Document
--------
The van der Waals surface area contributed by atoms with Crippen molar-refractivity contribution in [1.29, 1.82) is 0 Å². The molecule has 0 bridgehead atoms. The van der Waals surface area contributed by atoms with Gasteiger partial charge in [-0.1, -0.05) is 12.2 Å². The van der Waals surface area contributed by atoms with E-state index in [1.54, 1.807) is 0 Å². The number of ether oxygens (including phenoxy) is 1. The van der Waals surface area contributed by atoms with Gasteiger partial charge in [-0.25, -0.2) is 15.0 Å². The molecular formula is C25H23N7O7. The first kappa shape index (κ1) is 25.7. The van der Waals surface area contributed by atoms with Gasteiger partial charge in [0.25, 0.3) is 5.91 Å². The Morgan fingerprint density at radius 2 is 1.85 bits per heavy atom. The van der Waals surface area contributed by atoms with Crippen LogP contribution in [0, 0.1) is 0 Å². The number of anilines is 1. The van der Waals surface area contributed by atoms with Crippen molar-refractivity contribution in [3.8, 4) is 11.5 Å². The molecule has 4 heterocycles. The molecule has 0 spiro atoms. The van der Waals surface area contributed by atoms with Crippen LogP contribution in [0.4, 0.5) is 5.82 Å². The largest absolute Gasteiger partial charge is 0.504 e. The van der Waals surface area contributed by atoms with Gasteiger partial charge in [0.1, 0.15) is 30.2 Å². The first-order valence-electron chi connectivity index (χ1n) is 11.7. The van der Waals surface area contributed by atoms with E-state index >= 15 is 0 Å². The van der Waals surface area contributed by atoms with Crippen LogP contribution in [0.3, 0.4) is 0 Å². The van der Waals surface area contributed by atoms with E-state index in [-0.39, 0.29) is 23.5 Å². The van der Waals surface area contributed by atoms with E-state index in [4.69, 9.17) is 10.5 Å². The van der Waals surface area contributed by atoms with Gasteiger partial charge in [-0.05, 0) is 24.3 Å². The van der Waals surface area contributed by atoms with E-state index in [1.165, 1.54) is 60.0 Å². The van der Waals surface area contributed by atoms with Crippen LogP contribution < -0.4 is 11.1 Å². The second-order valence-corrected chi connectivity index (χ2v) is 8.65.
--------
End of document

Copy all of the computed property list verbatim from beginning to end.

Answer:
The van der Waals surface area contributed by atoms with Crippen molar-refractivity contribution in [1.29, 1.82) is 0 Å². The molecule has 0 bridgehead atoms. The van der Waals surface area contributed by atoms with Gasteiger partial charge in [-0.1, -0.05) is 12.2 Å². The van der Waals surface area contributed by atoms with E-state index in [1.54, 1.807) is 0 Å². The number of ether oxygens (including phenoxy) is 1. The van der Waals surface area contributed by atoms with Gasteiger partial charge in [-0.25, -0.2) is 15.0 Å². The molecular formula is C25H23N7O7. The first kappa shape index (κ1) is 25.7. The van der Waals surface area contributed by atoms with Gasteiger partial charge in [0.25, 0.3) is 5.91 Å². The Morgan fingerprint density at radius 2 is 1.85 bits per heavy atom. The van der Waals surface area contributed by atoms with Crippen LogP contribution in [0, 0.1) is 0 Å². The number of anilines is 1. The van der Waals surface area contributed by atoms with Crippen molar-refractivity contribution in [3.8, 4) is 11.5 Å². The molecule has 4 heterocycles. The molecule has 0 spiro atoms. The van der Waals surface area contributed by atoms with Crippen LogP contribution in [0.4, 0.5) is 5.82 Å². The largest absolute Gasteiger partial charge is 0.504 e. The van der Waals surface area contributed by atoms with Gasteiger partial charge in [0.1, 0.15) is 30.2 Å². The first-order valence-electron chi connectivity index (χ1n) is 11.7. The van der Waals surface area contributed by atoms with E-state index >= 15 is 0 Å². The van der Waals surface area contributed by atoms with Crippen LogP contribution in [0.3, 0.4) is 0 Å². The van der Waals surface area contributed by atoms with E-state index in [-0.39, 0.29) is 23.5 Å². The van der Waals surface area contributed by atoms with E-state index in [4.69, 9.17) is 10.5 Å². The van der Waals surface area contributed by atoms with Gasteiger partial charge in [-0.05, 0) is 24.3 Å². The van der Waals surface area contributed by atoms with E-state index in [1.165, 1.54) is 60.0 Å². The van der Waals surface area contributed by atoms with Crippen LogP contribution < -0.4 is 11.1 Å². The second-order valence-corrected chi connectivity index (χ2v) is 8.65.